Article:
, Volume 10, Issue 1, pp 41-54
Date: 17 Sep 2012

Management of Alzheimer’s Disease

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Alzheimer’s disease affects 15 million people worldwide. As the elderly population grows, the incidence of Alzheimer’s disease will also increase. It is estimated that by 2010, 40 million US citizens will be over the age of 65 years and by 2040, it is predicted that 14 million US citizens will have Alzheimer’s disease. There is currently no treatment which stops or delays the progression of this condition; however, anticholinesterase therapy provides some symptomatic relief. The cognitive impairment experienced by patients with Alzheimer’s disease is partially due to degeneration of cholinergic pathways within the CNS and therefore symptomatic treatments have focused on restoring cholinergic inputs.

Donepezil is a second generation anticholinesterase drug which reduces cortical acetylcholinesterase activity and improves, or at least slows the decline in, cognitive functioning in patients with Alzheimer’s disease. In patients with mild to moderate Alzheimer’s disease, treatment with donepezil (5 to 10 mg/day) for 1 year extended the median time to a clinically evident functional decline by 5 months compared with treatment with placebo. In addition, patients receiving donepezil have also shown significant improvement in ratings of global function, cognition, activities of daily living and disease severity over a 1-year period (p < 0.05 in each case). In patients with moderate to severe Alzheimer’s disease, donepezil significantly improved ratings of behavior compared with placebo (p < 0.05).

Donepezil treatment is associated with the well recognized adverse events which accompany cholinergic therapy. The most frequently reported adverse events with donepezil treatment are gastrointestinal complaints such as nausea, diarrhea and vomiting, and CNS conditions including dizziness, headache and insomnia. These adverse events are typically mild and transient. Preliminary data from a direct comparison of donepezil and rivastigmine suggests that donepezil may exhibit an improved tolerability profile compared with rivastigmine.

Recent data suggest that use of donepezil is associated with a significant delay in the time to institutionalization. Data from modeling and pharmacoeconomic studies also predict that use of donepezil may lead to a reduction in costs. However, it is likely that these savings will be distributed across multiple healthcare and non-healthcare systems and may not be fully represented in the budgets of those who are responsible for the direct costs of providing this medication.

Donepezil is the only cholinesterase inhibitor currently available in a once daily formulation and with a relatively simple dose escalation schedule. This regimen coupled with a good tolerability profile makes donepezil a first-line treatment for patients with mild to moderate Alzheimer’s disease. However, only direct comparisons between donepezil and other second generation anticholinesterases will provide definitive data which can be used to maximize patient outcomes. In addition, wider clinical experience with donepezil may help to identify a subgroup of patients who respond strongly to treatment thus improving patient care and reducing costs.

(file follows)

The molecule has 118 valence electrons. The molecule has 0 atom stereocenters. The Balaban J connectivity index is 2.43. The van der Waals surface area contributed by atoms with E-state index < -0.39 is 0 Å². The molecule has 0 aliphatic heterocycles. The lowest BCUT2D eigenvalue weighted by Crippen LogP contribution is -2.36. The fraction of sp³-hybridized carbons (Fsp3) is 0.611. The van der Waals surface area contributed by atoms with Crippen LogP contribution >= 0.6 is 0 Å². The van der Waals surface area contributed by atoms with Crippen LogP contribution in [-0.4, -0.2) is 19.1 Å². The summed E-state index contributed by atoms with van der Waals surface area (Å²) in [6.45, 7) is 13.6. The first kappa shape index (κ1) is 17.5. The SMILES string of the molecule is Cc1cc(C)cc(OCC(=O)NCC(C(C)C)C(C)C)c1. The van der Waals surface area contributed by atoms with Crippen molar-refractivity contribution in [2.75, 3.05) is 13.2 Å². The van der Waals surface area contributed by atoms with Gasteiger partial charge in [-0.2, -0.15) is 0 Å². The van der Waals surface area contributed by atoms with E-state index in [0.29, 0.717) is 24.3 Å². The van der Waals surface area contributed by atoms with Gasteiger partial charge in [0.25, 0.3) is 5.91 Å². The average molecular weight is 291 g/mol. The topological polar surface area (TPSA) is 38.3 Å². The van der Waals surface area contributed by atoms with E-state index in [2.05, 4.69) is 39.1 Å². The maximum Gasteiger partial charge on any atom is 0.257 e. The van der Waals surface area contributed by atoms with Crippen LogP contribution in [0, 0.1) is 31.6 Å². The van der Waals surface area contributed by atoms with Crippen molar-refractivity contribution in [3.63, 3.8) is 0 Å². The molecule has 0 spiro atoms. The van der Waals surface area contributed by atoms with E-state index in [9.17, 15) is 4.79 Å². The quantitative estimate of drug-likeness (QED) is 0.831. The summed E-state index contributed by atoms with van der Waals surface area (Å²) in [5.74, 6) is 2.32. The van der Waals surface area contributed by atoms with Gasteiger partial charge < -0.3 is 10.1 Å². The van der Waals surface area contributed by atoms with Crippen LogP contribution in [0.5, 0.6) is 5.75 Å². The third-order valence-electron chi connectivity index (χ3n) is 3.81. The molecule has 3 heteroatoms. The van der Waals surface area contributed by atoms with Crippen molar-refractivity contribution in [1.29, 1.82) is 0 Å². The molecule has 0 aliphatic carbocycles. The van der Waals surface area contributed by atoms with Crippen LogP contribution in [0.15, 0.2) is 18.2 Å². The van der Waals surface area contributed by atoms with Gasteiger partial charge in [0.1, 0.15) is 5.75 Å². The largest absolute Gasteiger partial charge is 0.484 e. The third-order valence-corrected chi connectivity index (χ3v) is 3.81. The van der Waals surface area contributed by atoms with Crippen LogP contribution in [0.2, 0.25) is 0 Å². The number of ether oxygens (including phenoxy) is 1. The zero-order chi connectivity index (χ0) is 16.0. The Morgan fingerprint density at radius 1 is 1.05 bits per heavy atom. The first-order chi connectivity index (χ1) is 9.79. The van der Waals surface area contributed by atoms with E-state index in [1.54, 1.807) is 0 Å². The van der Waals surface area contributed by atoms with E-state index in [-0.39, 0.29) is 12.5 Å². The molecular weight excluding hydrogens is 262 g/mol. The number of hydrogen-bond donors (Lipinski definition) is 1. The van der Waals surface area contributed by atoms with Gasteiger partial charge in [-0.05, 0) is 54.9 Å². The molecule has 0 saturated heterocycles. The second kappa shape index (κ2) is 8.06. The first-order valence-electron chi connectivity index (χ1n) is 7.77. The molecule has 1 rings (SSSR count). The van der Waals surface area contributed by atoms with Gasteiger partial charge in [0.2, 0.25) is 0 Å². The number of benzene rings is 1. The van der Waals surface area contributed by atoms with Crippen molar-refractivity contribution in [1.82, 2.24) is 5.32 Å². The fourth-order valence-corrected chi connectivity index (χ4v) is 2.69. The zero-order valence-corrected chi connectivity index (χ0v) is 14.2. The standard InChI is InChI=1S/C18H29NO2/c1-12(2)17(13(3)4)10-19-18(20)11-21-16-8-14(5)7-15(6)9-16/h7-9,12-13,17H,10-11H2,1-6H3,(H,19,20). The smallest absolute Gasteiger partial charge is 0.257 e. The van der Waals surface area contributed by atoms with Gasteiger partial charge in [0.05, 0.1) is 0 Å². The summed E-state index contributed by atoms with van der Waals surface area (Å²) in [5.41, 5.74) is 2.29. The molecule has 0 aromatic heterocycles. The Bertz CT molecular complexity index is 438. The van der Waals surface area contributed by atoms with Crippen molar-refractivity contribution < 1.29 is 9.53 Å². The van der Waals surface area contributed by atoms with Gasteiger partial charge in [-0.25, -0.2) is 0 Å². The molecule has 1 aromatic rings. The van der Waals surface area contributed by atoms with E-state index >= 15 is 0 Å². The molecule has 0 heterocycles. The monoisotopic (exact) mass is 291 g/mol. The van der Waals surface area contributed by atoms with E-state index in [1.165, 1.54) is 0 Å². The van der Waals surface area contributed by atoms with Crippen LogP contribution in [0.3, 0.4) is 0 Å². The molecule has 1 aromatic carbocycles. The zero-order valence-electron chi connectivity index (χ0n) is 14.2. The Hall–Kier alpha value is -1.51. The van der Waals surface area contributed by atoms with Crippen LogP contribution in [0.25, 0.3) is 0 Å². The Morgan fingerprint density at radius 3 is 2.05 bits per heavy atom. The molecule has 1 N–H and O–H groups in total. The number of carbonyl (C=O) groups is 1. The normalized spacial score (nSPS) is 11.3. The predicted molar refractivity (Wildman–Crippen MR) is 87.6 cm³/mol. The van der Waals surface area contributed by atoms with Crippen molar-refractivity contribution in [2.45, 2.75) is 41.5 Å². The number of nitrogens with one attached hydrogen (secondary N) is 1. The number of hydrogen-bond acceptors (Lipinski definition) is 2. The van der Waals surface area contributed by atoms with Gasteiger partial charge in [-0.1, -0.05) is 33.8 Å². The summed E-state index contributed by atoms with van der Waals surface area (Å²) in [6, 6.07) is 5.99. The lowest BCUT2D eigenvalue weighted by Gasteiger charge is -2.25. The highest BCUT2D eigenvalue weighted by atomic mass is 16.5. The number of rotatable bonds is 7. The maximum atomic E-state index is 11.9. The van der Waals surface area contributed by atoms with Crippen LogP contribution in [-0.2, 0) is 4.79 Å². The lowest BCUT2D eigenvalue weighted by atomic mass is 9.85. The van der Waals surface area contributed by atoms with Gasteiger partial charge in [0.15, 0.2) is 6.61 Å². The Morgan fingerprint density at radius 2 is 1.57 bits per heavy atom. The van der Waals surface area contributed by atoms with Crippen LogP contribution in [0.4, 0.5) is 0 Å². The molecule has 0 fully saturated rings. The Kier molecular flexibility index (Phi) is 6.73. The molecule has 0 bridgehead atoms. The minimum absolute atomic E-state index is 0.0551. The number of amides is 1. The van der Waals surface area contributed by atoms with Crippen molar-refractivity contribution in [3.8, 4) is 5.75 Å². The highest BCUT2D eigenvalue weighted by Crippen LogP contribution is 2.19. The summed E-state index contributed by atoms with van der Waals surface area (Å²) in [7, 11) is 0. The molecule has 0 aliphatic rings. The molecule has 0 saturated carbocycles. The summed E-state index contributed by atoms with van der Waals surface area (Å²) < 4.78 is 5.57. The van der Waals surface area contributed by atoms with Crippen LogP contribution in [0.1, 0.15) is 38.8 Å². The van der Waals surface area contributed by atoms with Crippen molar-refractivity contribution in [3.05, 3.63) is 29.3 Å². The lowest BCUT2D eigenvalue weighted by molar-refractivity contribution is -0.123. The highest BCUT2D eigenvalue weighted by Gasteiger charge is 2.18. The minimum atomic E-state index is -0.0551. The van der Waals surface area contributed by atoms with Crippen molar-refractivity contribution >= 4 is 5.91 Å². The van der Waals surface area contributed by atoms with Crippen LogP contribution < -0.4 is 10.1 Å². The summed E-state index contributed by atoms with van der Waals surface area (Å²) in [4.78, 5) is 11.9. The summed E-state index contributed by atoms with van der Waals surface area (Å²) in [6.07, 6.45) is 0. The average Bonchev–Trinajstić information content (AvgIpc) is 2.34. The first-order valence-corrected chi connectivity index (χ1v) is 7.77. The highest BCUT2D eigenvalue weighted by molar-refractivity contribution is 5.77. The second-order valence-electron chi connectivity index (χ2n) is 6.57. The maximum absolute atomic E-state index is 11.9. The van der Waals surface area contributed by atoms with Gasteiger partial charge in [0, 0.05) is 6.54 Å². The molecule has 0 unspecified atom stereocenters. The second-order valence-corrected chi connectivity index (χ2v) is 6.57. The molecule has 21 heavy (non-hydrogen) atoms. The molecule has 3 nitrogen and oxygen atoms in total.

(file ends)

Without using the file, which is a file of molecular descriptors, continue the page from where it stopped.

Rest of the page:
Various sections of the manuscript reviewed by: W. Max, University of California at San Francisco, School of Nursing, San Francisco, California, USA; K. Lanctot, University of Toronto, Department of Psychiatry, Toronto, Ontario, Canada; K. Ghose, University of Otago, Department of Pharmacology, Dunedin, New Zealand; A. Homma, Tokyo Metropolitan Institute of Gerontology, Department of Psychiatry, Tokyo, Japan; P.D. Meek, University of Wisconsin, School of Pharmacy, Madison, Wisconsin, USA; S. McKee, University of Wisconsin, School of Pharmacy, Madison, Wisconsin, USA.
Data Selection
Sources: Medical literature published in any language since 1980 on donepezil, identified using AdisBase (a proprietary database of Adis International) and Medline. Additional references were identified from the reference lists of published articles. Bibliographical information, including contributory unpublished data, was also requested from the companies developing the drug.
Search strategy: AdisBase search terms were ‘Alzheimer’s disease’ and (‘guideline’ or ‘guideline-utilization’ or ‘practice-guideline’ or ‘disease-management-programs’ or ‘treatment-algorithms’ or ‘reviews-on-treatment’ or ‘drug-evaluations’ or ‘epidemiology’ or ‘cost-of-illness’ or ‘pathogenesis’), or ‘donepezil’ and (‘review’ or ‘clinical-study’). Medline search terms were ‘Alzheimer’s disease’ and (‘guidelines’ or ‘decision-making’ or ‘health-policy’ or ‘managed-care-programs’ or ‘epidemiology’ or ‘outcome-assessment-health-care’ or ‘clinical-protocols’ or ‘guideline in pt’ or ‘polic* in ti’ or ‘expert panel’ or ‘utilization review’ or ‘algorithms’ or ‘disease management’ or ‘quality of life’), or ‘donepezil’ and ‘review in pt’. Searches were last updated 7 December 2001.
Selection: Studies in patients with Alzheimer’s disease who received donepezil. Inclusion of studies was based mainly on the methods section of the trials. When available, large, well controlled trials with appropriate statistical methodology were preferred. Relevant pharmacodynamic, pharmacokinetic, pharmacoeconomic and epidemiological data are also included.
Index terms: Alzheimer’s disease, donepezil, dementia, cholinesterase inhibitors, disease management, review on treatment.